The Fed and Business Cycles

Given the recent (official) announcement that the U.S. has been in recession since December 2007, I decided to look at the record of business cycles compiled by the National Bureau of Economic Research. The following graphs depict the length of expansions and contractions (and the trends in both), before and since the creation of the Federal Reserve System in 1913.

Source: “Business Cycle Expansions and Contractions,” National Bureau of Economic Research.

It seems that the creation of the Fed might have had a stabilizing effect on business cycles. (How much of an effect is impossible to tell, given the many other variables at work.)

But…the graphs don’t depict the relative severity of the various contractions. It is worth noting that the worst of them all — the Great Depression — occurred after the creation of the Fed and, in part, because of actions taken by the Fed. (A note to the history-challenged: The Great Depression began in September 1929 and ended only because of America’s entry into World War II.)

In any event, the long-run cost of economic stability has been high. (See this and this, for example.)

By Their Musical Preferences Ye Shall Know Them

Marginal Revolution has become an increasingly “marginal” blog because its dominant contributor, Tyler Cowen, has become increasingly incoherent. It turns out that Cowen is a fan of Elliott Carter, who writes incoherent “music,” of which many samples can be heard here.

Neither sound economics nor good music is consistent with incoherence. Therefore, I have scratched Marginal Revolution from my reading list, just as years ago I scratched my copy of a chamber-music LP to eradicate an unlistenable piece by Elliott Carter.

Maddux to the Hall?

Greg Maddux, who is about to announce his retirement from baseball, is a cinch for election to the Hall of Fame: 355 wins, .610 winning average, ERA+ of 132. But Maddux, like recently-retired Mike Mussina, shouldn’t be ranked with the “immortals” — the 16 Hall of Fame pitchers whose excellence, in my view, ranks them above their peers. (See this post and this post for relevant background.)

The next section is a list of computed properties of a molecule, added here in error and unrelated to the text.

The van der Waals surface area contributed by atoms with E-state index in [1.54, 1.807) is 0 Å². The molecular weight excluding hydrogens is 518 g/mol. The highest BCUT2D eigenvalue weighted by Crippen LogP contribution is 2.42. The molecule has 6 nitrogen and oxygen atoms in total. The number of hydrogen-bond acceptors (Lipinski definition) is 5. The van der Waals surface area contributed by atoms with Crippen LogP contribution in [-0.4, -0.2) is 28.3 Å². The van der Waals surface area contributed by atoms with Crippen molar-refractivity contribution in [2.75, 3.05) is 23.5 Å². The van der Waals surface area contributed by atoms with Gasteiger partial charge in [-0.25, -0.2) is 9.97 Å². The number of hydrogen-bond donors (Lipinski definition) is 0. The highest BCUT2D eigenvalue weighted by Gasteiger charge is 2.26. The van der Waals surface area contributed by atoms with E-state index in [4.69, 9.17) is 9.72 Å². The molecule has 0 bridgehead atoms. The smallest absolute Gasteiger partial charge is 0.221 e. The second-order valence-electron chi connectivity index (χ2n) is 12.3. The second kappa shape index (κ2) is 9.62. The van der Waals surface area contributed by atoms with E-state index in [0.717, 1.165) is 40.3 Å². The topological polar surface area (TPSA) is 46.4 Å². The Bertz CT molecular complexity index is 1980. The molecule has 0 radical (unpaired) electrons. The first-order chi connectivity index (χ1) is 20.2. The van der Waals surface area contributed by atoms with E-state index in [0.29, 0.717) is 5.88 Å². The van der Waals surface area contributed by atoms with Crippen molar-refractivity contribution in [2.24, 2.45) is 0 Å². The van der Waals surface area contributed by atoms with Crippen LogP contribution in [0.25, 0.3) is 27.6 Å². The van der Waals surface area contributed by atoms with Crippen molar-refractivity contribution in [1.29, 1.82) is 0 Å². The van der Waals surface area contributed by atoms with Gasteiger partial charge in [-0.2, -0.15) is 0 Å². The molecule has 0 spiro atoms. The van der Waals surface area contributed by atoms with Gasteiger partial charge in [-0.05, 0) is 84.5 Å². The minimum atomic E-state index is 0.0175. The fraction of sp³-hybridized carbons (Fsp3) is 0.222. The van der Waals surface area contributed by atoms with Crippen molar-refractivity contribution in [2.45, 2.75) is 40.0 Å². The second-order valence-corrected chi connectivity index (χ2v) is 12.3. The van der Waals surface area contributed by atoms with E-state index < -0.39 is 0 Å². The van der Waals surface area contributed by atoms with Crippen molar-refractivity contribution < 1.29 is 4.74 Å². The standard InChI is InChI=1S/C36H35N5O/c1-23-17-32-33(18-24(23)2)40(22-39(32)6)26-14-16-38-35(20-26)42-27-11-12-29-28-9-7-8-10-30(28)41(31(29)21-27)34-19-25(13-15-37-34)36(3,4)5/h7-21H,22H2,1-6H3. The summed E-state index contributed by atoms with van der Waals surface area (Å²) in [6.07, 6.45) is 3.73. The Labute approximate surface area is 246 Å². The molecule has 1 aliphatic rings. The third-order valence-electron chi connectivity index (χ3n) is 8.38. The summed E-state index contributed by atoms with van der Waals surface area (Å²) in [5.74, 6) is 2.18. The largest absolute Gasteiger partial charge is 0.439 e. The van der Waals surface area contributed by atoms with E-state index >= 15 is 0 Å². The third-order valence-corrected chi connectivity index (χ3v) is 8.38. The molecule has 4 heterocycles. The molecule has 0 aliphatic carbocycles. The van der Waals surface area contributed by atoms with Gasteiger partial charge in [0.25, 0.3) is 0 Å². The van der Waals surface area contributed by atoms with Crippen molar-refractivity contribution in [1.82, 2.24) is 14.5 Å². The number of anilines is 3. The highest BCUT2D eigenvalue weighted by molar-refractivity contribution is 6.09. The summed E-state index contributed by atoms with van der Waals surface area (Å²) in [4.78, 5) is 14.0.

Maddux had only two 20-win seasons, which is why he isn’t an “immortal” pitcher, in my book. Roger Clemens, Maddux’s contemporary, had six 20-win seasons (in addition to his 354 wins, .658 winning average, ERA+ of 143), which would make him an “immortal” but for the strong suspicion that his career totals were inflated by steroids and HGH. (It is, by the way, a strong suspicion that cannot be confirmed by statistical evidence.)

P.S. (12/08/08) The election of Joe Gordon to the Hall of Fame is a joke, by my reckoning.

My Crystal Ball

From a post at my old blog, dated January 16, 2008:

On November 14, 2007, I wrote:

Is it possible that the current bull market reached a temporary peak in May of this year, and is now descending toward a secondary bottom that it will not reach for a few years?

This was my tentative answer, then:

A reversal that lasts a year or two seems entirely possible to me.

My less tentative answer, now, is that the stock market (as measured by the Dow Jones Wilshire 5000 Composite Index) has crossed into “bear country.” That is, it has met the two conditions which indicate a “correction” or bear market that will last for months or years:

  • the index has dropped below its 250-trading-day average, and
  • the 250-day average is moving downward (if imperceptibly)….

P.S. [added March 12, 2008] By my reckoning, every downturn in the 250-day average since 1970 has signaled every recession since 1970.

It’s been obvious for months that we’re in a bear market. It’s now also obvious (to the National Bureau of Economic Research) that we’re in a recession and have been since January of this year (a “peak” in economic activity having occurred in December 2007).